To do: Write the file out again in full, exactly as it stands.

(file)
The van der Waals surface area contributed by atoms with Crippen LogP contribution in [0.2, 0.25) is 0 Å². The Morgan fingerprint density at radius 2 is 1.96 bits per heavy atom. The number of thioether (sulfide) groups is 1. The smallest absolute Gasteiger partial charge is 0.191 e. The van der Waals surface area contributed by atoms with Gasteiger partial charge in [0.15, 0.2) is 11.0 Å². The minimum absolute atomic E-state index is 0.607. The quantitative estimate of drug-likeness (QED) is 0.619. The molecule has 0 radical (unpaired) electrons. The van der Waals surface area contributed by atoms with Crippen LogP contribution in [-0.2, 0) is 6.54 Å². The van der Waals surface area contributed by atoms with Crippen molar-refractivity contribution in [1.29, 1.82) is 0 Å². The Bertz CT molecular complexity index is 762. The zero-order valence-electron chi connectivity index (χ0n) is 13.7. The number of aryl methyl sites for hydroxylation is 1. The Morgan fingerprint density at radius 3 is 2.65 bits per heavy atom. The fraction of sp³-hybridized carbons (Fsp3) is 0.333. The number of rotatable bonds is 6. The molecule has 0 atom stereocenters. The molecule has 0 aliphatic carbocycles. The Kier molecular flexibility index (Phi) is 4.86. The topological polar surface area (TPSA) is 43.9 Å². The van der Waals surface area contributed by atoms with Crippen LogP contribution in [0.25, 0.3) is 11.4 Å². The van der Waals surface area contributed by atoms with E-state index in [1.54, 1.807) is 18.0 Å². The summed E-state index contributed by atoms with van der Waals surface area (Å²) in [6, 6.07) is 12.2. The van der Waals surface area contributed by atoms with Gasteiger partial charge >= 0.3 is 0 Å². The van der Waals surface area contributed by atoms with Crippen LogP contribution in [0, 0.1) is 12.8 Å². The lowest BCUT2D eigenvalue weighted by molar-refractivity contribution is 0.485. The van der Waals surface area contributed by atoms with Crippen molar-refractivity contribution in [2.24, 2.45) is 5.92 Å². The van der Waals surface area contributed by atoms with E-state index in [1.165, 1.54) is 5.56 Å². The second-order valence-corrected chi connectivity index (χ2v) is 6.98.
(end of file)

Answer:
The van der Waals surface area contributed by atoms with Crippen LogP contribution in [0.2, 0.25) is 0 Å². The Morgan fingerprint density at radius 2 is 1.96 bits per heavy atom. The number of thioether (sulfide) groups is 1. The smallest absolute Gasteiger partial charge is 0.191 e. The van der Waals surface area contributed by atoms with Gasteiger partial charge in [0.15, 0.2) is 11.0 Å². The minimum absolute atomic E-state index is 0.607. The quantitative estimate of drug-likeness (QED) is 0.619. The molecule has 0 radical (unpaired) electrons. The van der Waals surface area contributed by atoms with Crippen LogP contribution in [-0.2, 0) is 6.54 Å². The van der Waals surface area contributed by atoms with Crippen molar-refractivity contribution in [1.29, 1.82) is 0 Å². The Bertz CT molecular complexity index is 762. The zero-order valence-electron chi connectivity index (χ0n) is 13.7. The number of aryl methyl sites for hydroxylation is 1. The Morgan fingerprint density at radius 3 is 2.65 bits per heavy atom. The fraction of sp³-hybridized carbons (Fsp3) is 0.333. The number of rotatable bonds is 6. The molecule has 0 atom stereocenters. The molecule has 0 aliphatic carbocycles. The Kier molecular flexibility index (Phi) is 4.86. The topological polar surface area (TPSA) is 43.9 Å². The van der Waals surface area contributed by atoms with Crippen LogP contribution in [0.25, 0.3) is 11.4 Å². The van der Waals surface area contributed by atoms with E-state index in [1.54, 1.807) is 18.0 Å². The summed E-state index contributed by atoms with van der Waals surface area (Å²) in [6, 6.07) is 12.2. The van der Waals surface area contributed by atoms with Gasteiger partial charge >= 0.3 is 0 Å². The van der Waals surface area contributed by atoms with Crippen LogP contribution in [0, 0.1) is 12.8 Å². The lowest BCUT2D eigenvalue weighted by molar-refractivity contribution is 0.485. The van der Waals surface area contributed by atoms with Crippen molar-refractivity contribution in [2.24, 2.45) is 5.92 Å². The van der Waals surface area contributed by atoms with E-state index in [1.165, 1.54) is 5.56 Å². The second-order valence-corrected chi connectivity index (χ2v) is 6.98.